Josh Hano loves telling stories and excels at drawing and animating his fun creations. He’s the creator behind Nefarious Comics — a webcomic featuring a villain protagonist who specializes in kidnapping royals and fighting heroes. He’s run two successful Kickstarter projects and continuously engages his growing fanbase via Patreon.
We recently had the chance to talk with Josh discovering how he engages his fans on both Kickstarter and Patreon. And as one of our very first beta testers for BackerKit for Patreon, Josh reveals how it has helped him manage his backer community along the way.
Tell us about Nefarious Comics and why you decided to join the Patreon community?
Joining Patreon for me was all about creating sustainability that Kickstarter did not provide. Having a known monthly income is a game changer that allowed to me leave the world of freelance and job hunting forever. I recommend creators use Patreon to build up their content, and punctuate every year with a Kickstarter that compiles the work into a book, album, collection, etc..
How do you decide what types of rewards you offer on Patreon? What are the pros and cons of digital rewards vs physical?
Enamel pins have usurped t-shirts as the first physical merch item creators should consider (outside of the main physical item of your field such as books, music, CD’s). Pins are easier to store, you don’t have to worry about keeping stock of varying sizes, and the profit margin is almost as good. Standard retail cost of a pin is $8-$12 and when buying in bulk, you shouldn’t be paying more than $1.30 per pin. It’s less risk for the same reward as shirts. When designing anything wearable, focus less on promotion (such as logos) and more on ways the wearer can express themselves. For example, Emoji’s with your characters, themes, or things that work without the context of your source work.
However, if you’re earlier in your creator career, stay digital. Only go physical once you comfortably have the means to do so. Do not drop a ton of money buying merch in bulk unless you are really confident you can sell a majority of it. Stick with E-books, tutorials, digital albums, or commissions.
I always encourage creators to never use print-on-demand or third party fulfillment type services that create and ship your merch for you. The return is negligible and it redirects your audiences buying power away from you. If you do merch, it’s always better to buy it in bulk and ship it yourself.What is the #1 challenge BackerKit helps you with the most?
It’s worth it for the shipping management alone. When I did my first Kickstarter without BackerKit, I had very minimal shipping needs that took an entire day to process with hand-written international custom forms and addresses, including a trip to the post for stamps. Because of this I always encouraged people to shy away from dealing with shipping.
As I started focusing on physical merch and made the switch from digital games to physical books, I needed a better solution. If you have a DYMO LabelWriter (Thermal labelwriters are a MUST-HAVE for medium-large shipping operations) and a BackerKit account, you can process a hundred orders in under an hour. After filling an order for 300 pins as part of a freebie bonus to my patrons, I’ve started reshaping my business to offer more physical products (such as prints) because it scales very well.
Stepping into the shoes of one of your Patrons, what is the value of receiving a BackerKit survey?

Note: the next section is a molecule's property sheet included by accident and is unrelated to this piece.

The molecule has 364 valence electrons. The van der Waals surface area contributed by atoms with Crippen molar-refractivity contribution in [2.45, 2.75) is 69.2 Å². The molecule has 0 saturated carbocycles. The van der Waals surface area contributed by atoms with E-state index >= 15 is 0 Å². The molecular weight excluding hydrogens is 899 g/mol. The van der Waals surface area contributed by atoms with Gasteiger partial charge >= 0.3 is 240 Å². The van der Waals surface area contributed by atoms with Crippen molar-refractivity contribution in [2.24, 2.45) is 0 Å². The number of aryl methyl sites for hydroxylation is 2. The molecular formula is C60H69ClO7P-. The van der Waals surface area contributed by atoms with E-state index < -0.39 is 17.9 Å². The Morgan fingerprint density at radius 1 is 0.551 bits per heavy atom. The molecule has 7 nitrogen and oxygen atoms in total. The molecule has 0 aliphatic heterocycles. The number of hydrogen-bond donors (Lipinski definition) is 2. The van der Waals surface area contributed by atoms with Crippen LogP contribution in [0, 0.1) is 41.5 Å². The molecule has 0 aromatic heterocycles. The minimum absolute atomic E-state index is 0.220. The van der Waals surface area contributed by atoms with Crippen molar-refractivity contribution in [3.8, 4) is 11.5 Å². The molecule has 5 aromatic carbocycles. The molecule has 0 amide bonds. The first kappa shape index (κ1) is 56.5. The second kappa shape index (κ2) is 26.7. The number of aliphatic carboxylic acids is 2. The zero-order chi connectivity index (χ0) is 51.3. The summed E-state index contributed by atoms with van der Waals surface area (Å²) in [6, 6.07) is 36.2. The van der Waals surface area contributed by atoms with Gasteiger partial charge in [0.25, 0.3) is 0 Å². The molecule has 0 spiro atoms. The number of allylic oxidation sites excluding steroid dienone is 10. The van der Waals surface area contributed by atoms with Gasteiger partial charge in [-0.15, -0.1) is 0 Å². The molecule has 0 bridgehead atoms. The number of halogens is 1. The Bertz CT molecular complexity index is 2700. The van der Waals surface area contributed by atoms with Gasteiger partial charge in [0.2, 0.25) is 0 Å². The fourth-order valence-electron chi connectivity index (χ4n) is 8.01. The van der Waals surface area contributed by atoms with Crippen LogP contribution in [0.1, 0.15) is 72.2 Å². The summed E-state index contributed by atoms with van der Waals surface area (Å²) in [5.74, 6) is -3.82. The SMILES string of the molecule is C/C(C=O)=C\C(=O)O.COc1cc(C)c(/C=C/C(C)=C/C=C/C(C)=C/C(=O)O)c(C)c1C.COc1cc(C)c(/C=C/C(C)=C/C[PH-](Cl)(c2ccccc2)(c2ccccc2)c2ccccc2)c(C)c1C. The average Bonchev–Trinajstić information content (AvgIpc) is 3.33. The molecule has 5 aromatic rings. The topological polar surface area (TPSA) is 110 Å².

Having received BackerKit surveys from Kickstarter projects I’ve backed, simplicity is an important part of it. Not having to make an account (in the traditional sense) to fill out a survey was an incredibly intelligent decision on BackerKit’s part and I believe the high survey completion rate they have reflects that.
The crowning achievement of BackerKit is what I’ve heard other creators call the “exit through the gift shop” strategy. Adding that add-on store to the checkout process makes it fun. I like to see what extra perks I can possibly get, and if I see they’re specially priced for that checkout, I’m far more likely to get something. As both a creator and a backer, I love the BackerKit add-on store.
For those just starting to build community on Patron, can you detail a few strategies that have really paid off to obtain patrons and keep them engaged?
Patreon is a place you take your existing community that you’ve built on other sites. My three punch combo has been to use Youtube for discovery, Discord for community engagement (I believe Discord has replaced forums), and finish off with Patreon for monetization. I recommend using that combo but replace Youtube with whatever platform of discovery is specific to your medium.
I’ve met a lot of artists who aren’t comfortable asking their fans for money, and I think what they fail to consider is that their fans want them to grow, and be happy. Be clear with your message about what they get for their money, provide value, and be consistent with your delivery.
If you were to recommend BackerKit to fellow Patreon creators, how would you describe our service to them?
I tell them it’s like being paid to use a robust shipping management platform that lets you easily buy and print your own stamps. It’s spending money to save money with a system that pays for itself. It also allows you to charge patrons for shipping opening up huge possibilities for anyone with large patron bases.
Be sure to visit the Nefarious Comics Patreon page to see what Josh is up to and gain access to the entire Nefarious comic series.
If you’re a Patreon creator who ships physical rewards, or are considering adding a new physical reward tier, sign up for our FREE BackerKit for Patreon beta today!